Akbar had left Fatehpur Sikri to tend to his fractious border in the Punjab but on this journey he was also forced to deal with the consequences of two deaths that affected him deeply. The first was the death of his half-brother, Mirza Hakim. Late in 1585, Mirza Hakim ‘after much madness…fell into pains difficult of treatment’ and finally died of alcoholism. Immediately, the rebellious Kabuli noblemen showed signs of discontent, requiring Akbar’s attention, for an old nightmare from the time of Babur himself had resurfaced— the Uzbeks.

With Mirza Hakim, a convenient buffer, now dead, Abdullah Khan Uzbek began to dream of empires in Afghanistan and Hindustan. But another death, in early 1586, was much more personally devastating for Akbar. Zain Khan Koka and Raja Birbal had been sent on an expedition against the troublesome Pashtun Yusufzais in the Swat and Bajaur regions but disagreement and mistrust between the two leaders led to Birbal falling into a trap that the Yusufzais laid for him in the crumbling defiles of Kabul’s mountains. The Mughals suffered the worst defeat of Akbar’s reign, in a massacre called the Yusufzai Disaster, in which more than 8,000 Mughal soldiers, including Birbal, were killed. 

When this terrible news was announced to Akbar, he was inconsolable. For two days and two nights he refused any food or water, did not attend to any state matters, left the bemused ambassador of Turan unattended, and turned away in grief from the jharoka window. Akbar ‘grieved him exceedingly, and his heart turned away from everything’, wrote Abu’l Fazl. Hamida Banu, who had come to the Punjab to meet with her son, had to entreat with the Padshah, along with his attendants, to resume his activities. The entire court mourned Birbal and the poet Keshavdas wrote verses in Brajbhasha in memory of him. 

When Birbal passed away there was great rejoicing in Poverty’s court.

The pakhavaj drums of Evil began to play
The sounds of the conch shells of Grief resounded The songs of Falsehood, the tambourines of Fear
A concert of all these instruments was heard

The house of Kaliyuga was merry with the pipes of Discord and the streaming banners of Disgrace. 


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‘He never experienced such grief at the death of any Amir,’ wrote Badauni, ‘as he did at that of Birbal.’ Akbar seemed tormented by the idea of the broken, bloody body of his old friend lying unclaimed on the cold, stony hillsides on which he had died, carrying out his duty to his Padshah unto death. ‘Alas,’ he said, ‘that they could not bring his body out of the defile, that it might have been committed to the flames.’ In his grief and his fury he even wanted to rush to Kabul himself, to find Birbal’s body and to punish the other officers. He was dissuaded by his courtiers, and comforted by them with the idea that the light of the sun was enough to purify the body of his fallen friend.

‘By this heart-rending mishap, the memory of the pleasures of his lofty company has become very bitter,’ Akbar admitted to Abu’l Fazl, ‘and this sudden calamity has greatly afflicted my heart…some obstacles have prevented me from seeing the body with my own eyes so that I might testify my love and affection for him.’ Rumours circulated for the rest of the year, and even longer, that Birbal was not dead, that he had been seen, among jogis and sannyasis, or wandering in his old fief of Nagarkot. Every time such a rumour reached the court Akbar, painfully hopeful, sent men to have it investigated. ‘The world is like a mirage,’ Akbar wrote to Abdur Rahim sadly, ‘to beguile thirsty souls… at the end of this frenzy is simply a mist—a fume.’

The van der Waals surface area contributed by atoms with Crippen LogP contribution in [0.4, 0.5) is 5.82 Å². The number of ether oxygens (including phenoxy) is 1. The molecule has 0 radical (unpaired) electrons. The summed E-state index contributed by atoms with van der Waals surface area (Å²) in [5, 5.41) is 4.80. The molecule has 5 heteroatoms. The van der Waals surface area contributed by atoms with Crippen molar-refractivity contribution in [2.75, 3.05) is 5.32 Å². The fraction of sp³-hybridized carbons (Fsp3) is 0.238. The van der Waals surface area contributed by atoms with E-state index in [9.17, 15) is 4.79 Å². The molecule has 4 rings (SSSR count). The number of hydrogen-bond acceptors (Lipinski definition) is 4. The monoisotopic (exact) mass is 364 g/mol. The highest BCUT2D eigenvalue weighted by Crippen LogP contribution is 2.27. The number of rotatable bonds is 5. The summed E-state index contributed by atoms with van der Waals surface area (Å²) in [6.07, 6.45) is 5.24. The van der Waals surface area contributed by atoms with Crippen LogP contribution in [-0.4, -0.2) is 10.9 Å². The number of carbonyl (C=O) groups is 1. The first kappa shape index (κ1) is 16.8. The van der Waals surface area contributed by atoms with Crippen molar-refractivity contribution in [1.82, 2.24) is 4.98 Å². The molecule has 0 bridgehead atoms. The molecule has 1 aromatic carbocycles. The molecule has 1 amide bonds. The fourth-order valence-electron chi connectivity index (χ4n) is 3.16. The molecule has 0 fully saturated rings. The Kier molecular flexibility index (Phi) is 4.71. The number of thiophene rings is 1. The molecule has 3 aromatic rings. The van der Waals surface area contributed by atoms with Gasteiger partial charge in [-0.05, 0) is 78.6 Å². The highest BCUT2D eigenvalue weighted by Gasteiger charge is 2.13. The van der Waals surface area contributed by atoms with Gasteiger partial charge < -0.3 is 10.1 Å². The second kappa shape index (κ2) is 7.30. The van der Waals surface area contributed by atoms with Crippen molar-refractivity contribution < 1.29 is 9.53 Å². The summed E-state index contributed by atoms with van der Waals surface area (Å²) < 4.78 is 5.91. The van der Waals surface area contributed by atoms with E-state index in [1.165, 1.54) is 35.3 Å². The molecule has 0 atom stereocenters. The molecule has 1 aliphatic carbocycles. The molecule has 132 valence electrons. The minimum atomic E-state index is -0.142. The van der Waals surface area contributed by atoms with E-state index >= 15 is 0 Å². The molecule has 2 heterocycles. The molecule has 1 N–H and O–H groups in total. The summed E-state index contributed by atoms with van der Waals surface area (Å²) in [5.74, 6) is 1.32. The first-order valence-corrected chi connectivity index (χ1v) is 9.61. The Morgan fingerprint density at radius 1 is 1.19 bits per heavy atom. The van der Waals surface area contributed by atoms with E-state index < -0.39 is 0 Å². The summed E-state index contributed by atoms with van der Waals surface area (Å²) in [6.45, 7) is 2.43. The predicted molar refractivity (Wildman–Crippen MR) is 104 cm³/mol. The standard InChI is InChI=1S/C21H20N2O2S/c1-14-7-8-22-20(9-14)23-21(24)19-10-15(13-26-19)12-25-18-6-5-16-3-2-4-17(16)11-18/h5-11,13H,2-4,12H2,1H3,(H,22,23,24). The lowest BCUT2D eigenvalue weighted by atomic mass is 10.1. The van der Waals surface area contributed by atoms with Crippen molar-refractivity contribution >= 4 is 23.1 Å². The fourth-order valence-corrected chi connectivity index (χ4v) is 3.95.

Something had broken inside the Padshah, and he would never again contemplate returning to Fatehpur Sikri, because ‘the pleasant palaces of that city did not engage his heart’, wrote Abu’l Fazl. Akbar kept moving further and further north, to Kabul and then to Kashmir. Perhaps the palaces and courtyards of his erstwhile capital were too painful a reminder of a friend and courtier whose presence and companionship had made bearable the heavy melancholy that sometimes weighed on Akbar’s soul. The only Hindu who was so wholly devoted to the Padshah that he staked his most precious possession on the Padshah’s ‘religion’, his own immortal soul. So Fatehpur Sikri remained, not abandoned, but bereft. But for the next decade, as Fatehpur Sikri retracted back into itself, Akbar would discover Paradise on Earth. 

This excerpt from Akbar: The Great Mughal by Ira Mukhoty has been published with permission from Aleph Book Company.

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8 COMMENTS

    • Mughals were not our enemies. Bahadur Shah Zafar helped Indian people in the revolt of 1857 and Akbar was a great ruler who promoted Din – e – Ilahi which means a universal religion which includes the plus points of all religions which were known to them. He never discriminated between Mughals and Hindus. That’s why he took Birbal who was a Hindu in his court with other Hindus like Man Singh.

  1. Birbal was the only courtier who accepted Akbar’s secular religion Din-e-Ilahi. None of the Hindu or Muslim courtiers renounced their religion to accept Din-e-Ilahi, which died with Akbar’s death.

  2. Are we in some history class again, talking about Akbar and Birbal like Munna bhai and circuit amar kahani? What is the need for for filling up pages? There no news worth for The Print?

    • Just go to the front page mate, there’s plenty of news. And don’t read this if you don’t like it.